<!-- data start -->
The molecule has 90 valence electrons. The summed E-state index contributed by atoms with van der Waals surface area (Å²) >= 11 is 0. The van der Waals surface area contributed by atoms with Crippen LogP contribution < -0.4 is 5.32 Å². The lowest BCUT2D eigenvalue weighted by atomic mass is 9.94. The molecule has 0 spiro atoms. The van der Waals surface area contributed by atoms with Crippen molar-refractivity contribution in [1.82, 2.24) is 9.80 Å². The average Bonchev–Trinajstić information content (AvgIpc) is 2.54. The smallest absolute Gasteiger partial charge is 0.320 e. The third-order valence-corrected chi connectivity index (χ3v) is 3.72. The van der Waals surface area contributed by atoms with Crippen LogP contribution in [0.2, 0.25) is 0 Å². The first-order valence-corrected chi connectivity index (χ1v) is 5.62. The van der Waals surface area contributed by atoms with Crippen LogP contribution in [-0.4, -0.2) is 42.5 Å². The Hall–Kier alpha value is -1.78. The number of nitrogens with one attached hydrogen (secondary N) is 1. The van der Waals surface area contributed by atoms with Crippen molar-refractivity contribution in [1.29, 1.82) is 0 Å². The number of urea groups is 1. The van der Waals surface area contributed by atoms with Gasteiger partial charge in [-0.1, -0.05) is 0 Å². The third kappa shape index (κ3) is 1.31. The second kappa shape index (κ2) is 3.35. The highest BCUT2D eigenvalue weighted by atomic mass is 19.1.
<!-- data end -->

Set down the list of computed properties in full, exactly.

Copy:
The molecule has 90 valence electrons. The summed E-state index contributed by atoms with van der Waals surface area (Å²) >= 11 is 0. The van der Waals surface area contributed by atoms with Crippen LogP contribution < -0.4 is 5.32 Å². The lowest BCUT2D eigenvalue weighted by atomic mass is 9.94. The molecule has 0 spiro atoms. The van der Waals surface area contributed by atoms with Crippen molar-refractivity contribution in [1.82, 2.24) is 9.80 Å². The average Bonchev–Trinajstić information content (AvgIpc) is 2.54. The smallest absolute Gasteiger partial charge is 0.320 e. The third-order valence-corrected chi connectivity index (χ3v) is 3.72. The van der Waals surface area contributed by atoms with Crippen LogP contribution in [0.2, 0.25) is 0 Å². The first-order valence-corrected chi connectivity index (χ1v) is 5.62. The van der Waals surface area contributed by atoms with Crippen LogP contribution in [-0.4, -0.2) is 42.5 Å². The Hall–Kier alpha value is -1.78. The number of nitrogens with one attached hydrogen (secondary N) is 1. The van der Waals surface area contributed by atoms with Crippen molar-refractivity contribution in [1.29, 1.82) is 0 Å². The number of urea groups is 1. The van der Waals surface area contributed by atoms with Gasteiger partial charge in [-0.1, -0.05) is 0 Å². The third kappa shape index (κ3) is 1.31. The second kappa shape index (κ2) is 3.35. The highest BCUT2D eigenvalue weighted by atomic mass is 19.1.